How to plan effective design research

Frances Brown

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Creating a detailed and specific research plan will help to ensure that any design research you carry out is efficient and cost-effective.

Our design research plan details all the elements you need to consider. Download a free template to help you get started.

1. Research objective 

The purpose of design research is to shape or inform design decisions. Before you begin you should always clearly detail which decision the results of your research will influence - if your research is not directly linked to a decision then there is a danger that it will lack coherence and direction and result in findings that are not useful or relevant. 

The design decision could be a broad one, such as whether the company should develop a particular app, or very specific, such as which page structure is easiest for a particular user group to engage with.

The ‘Questions to answer’ section should detail what the research needs to find out in order to inform the decision you’ve identified.

If you’re deciding whether to create a particular app, some questions you might consider are:

  • What problem would this app solve/what need would it meet?
  • Who would the app solve this problem for?
  • How do those users currently solve this problem?
  • Is our company capable of delivering what users need?

2. Knowledge and Assumptions

In this section, write down the relevant things you already know. It’s vital that you distinguish between genuine knowledge and assumptions. Assumptions are any key pieces of information  - about your users, your market, or your team’s capabilities - that are not backed up by clear evidence. If any of these assumptions could affect your company’s success, you need to test them in the research and debunk them if necessary.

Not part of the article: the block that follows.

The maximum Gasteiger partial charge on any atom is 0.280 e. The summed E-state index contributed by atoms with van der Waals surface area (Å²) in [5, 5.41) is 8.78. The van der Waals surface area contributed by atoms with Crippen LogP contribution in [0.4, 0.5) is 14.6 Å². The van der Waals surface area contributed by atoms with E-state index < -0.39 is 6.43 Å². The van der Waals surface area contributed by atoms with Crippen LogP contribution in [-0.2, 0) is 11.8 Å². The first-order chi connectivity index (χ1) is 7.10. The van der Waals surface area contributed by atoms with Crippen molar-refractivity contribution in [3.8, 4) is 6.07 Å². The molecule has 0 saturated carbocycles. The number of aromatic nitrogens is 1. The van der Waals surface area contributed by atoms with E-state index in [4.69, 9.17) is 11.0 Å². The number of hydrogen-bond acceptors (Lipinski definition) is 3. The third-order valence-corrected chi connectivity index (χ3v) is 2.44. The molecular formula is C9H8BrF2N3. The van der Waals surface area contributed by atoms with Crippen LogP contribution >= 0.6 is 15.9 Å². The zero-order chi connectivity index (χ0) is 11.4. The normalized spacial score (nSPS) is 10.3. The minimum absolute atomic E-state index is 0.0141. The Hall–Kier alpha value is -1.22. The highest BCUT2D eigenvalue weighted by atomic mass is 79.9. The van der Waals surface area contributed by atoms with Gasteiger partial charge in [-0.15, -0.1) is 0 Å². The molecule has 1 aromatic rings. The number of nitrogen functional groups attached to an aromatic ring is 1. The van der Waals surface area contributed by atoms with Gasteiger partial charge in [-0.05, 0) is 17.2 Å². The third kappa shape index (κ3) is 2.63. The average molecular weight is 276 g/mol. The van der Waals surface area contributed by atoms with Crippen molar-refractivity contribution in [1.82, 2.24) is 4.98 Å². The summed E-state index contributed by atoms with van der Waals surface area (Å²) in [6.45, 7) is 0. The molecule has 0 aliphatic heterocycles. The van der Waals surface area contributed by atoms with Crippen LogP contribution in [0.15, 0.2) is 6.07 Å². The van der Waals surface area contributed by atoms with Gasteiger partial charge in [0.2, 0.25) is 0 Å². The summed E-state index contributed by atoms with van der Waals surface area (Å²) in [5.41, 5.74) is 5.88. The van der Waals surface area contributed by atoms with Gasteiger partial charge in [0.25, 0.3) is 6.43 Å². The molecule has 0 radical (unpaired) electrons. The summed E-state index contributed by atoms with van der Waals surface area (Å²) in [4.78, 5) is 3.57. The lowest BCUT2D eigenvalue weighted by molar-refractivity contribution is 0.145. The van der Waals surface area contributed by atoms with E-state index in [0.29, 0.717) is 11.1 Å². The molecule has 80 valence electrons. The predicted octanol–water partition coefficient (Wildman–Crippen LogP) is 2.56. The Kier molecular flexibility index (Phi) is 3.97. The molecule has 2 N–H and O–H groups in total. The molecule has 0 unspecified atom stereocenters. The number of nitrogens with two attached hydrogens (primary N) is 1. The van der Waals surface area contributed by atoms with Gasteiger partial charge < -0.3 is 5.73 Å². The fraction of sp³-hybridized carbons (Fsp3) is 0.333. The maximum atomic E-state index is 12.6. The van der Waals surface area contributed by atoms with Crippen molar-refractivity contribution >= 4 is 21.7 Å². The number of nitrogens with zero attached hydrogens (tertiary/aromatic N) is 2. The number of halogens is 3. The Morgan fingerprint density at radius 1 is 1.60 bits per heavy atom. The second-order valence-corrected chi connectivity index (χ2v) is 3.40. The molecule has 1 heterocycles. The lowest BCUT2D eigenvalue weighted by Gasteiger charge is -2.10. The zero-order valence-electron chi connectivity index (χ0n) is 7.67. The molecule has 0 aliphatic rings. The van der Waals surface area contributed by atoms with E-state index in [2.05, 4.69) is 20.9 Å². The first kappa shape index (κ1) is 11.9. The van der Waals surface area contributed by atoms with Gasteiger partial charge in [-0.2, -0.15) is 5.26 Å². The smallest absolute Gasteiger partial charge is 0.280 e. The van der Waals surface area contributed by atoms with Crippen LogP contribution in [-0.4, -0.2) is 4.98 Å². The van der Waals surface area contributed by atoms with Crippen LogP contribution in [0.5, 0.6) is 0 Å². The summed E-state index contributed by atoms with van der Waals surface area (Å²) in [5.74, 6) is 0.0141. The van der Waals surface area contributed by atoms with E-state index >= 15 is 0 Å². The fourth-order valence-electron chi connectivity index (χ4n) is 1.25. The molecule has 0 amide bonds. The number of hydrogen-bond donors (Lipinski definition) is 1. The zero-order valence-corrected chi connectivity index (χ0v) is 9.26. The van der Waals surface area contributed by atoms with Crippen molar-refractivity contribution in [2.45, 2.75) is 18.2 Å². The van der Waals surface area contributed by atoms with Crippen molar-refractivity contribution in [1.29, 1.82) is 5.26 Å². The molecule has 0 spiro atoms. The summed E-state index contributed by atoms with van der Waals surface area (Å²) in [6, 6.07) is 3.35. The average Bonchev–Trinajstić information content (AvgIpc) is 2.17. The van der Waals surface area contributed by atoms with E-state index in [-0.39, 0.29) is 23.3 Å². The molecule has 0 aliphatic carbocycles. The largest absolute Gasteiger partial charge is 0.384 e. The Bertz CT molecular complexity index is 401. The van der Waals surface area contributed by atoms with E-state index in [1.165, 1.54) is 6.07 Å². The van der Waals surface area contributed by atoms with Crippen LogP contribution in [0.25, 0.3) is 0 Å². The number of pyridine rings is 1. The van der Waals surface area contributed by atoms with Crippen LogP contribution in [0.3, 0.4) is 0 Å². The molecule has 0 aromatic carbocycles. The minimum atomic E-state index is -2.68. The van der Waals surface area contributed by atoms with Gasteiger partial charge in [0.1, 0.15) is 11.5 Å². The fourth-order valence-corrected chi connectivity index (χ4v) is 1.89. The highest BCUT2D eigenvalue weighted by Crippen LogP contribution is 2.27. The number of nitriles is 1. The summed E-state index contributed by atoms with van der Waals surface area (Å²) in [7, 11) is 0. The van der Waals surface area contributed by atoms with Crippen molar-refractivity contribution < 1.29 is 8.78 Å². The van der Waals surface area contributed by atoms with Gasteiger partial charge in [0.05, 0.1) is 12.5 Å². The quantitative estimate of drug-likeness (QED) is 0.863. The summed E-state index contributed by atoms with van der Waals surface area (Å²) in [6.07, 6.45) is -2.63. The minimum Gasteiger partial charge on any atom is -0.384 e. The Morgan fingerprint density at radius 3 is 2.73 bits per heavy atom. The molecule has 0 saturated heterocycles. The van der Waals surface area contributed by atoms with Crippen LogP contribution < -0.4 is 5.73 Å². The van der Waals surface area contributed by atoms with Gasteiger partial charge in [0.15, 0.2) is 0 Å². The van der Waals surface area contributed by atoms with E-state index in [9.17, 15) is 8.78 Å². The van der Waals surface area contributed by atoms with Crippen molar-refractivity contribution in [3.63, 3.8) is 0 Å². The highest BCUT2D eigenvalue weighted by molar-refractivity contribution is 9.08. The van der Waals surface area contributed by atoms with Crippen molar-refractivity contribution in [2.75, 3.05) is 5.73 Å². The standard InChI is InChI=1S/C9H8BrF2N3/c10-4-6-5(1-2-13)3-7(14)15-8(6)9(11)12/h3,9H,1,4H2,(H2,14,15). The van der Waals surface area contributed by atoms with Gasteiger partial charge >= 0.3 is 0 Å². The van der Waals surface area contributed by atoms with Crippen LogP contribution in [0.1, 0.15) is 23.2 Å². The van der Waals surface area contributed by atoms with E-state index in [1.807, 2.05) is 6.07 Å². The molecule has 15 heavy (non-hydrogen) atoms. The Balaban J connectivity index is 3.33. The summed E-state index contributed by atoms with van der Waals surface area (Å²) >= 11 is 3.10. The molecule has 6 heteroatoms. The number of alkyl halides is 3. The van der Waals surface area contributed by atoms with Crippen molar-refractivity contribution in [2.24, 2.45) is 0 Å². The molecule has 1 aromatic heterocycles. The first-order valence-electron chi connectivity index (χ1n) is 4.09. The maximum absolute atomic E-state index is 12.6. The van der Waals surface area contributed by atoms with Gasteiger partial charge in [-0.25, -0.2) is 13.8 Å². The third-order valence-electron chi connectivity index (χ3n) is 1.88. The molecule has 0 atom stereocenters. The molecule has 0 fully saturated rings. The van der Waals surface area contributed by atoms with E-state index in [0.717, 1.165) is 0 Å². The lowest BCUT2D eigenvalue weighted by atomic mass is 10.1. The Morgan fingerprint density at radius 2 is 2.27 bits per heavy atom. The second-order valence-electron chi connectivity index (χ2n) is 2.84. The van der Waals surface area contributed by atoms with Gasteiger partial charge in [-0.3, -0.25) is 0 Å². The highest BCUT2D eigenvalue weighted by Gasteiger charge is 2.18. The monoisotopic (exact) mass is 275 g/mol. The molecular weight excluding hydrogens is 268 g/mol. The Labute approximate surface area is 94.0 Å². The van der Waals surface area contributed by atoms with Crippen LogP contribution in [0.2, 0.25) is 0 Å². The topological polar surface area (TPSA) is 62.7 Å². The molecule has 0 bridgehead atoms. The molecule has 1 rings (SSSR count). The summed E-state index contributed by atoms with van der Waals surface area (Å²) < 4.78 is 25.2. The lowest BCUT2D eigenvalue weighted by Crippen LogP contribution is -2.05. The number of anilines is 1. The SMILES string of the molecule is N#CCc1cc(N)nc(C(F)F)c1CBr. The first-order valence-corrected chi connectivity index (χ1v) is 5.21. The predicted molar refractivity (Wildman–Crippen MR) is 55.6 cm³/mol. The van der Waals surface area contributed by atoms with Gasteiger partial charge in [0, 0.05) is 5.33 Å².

3. Methods

Consider the methods that are likely to get you the responses you need. If your research is early stage and exploratory, qualitative methods such as interviews and focus groups are likely to be most effective. If you’re gathering more specific information, a survey or user testing might be more appropriate.

4. Resources and Constraints

Considering the questions you need to answer and the methods you think might work, what sort of resources might be needed in terms of time, skilled staff, budget for incentives etc. Do visual designs or basic prototypes need to be created? What constraints do you need to consider? Will it be difficult to get access to relevant participants? Are there time pressures that might limit how much research you can do?

5. Participants

Clearly define what type of people will give you the answers you need. Be as specific as you can - researching with too broad a range of participants is likely to lead to vague results that are difficult to interpret. Our participant screening tool will help you to narrow down which characteristics are relevant for your project.

6. Timeline

Based on what you need to find out, your methods and your constraints, create a timeline for your research. Be realistic about how long recruitment of participants might take and include time for research analysis. 

If you need help to scope, plan and deliver research, get in touch.

Use our design research planning template to get started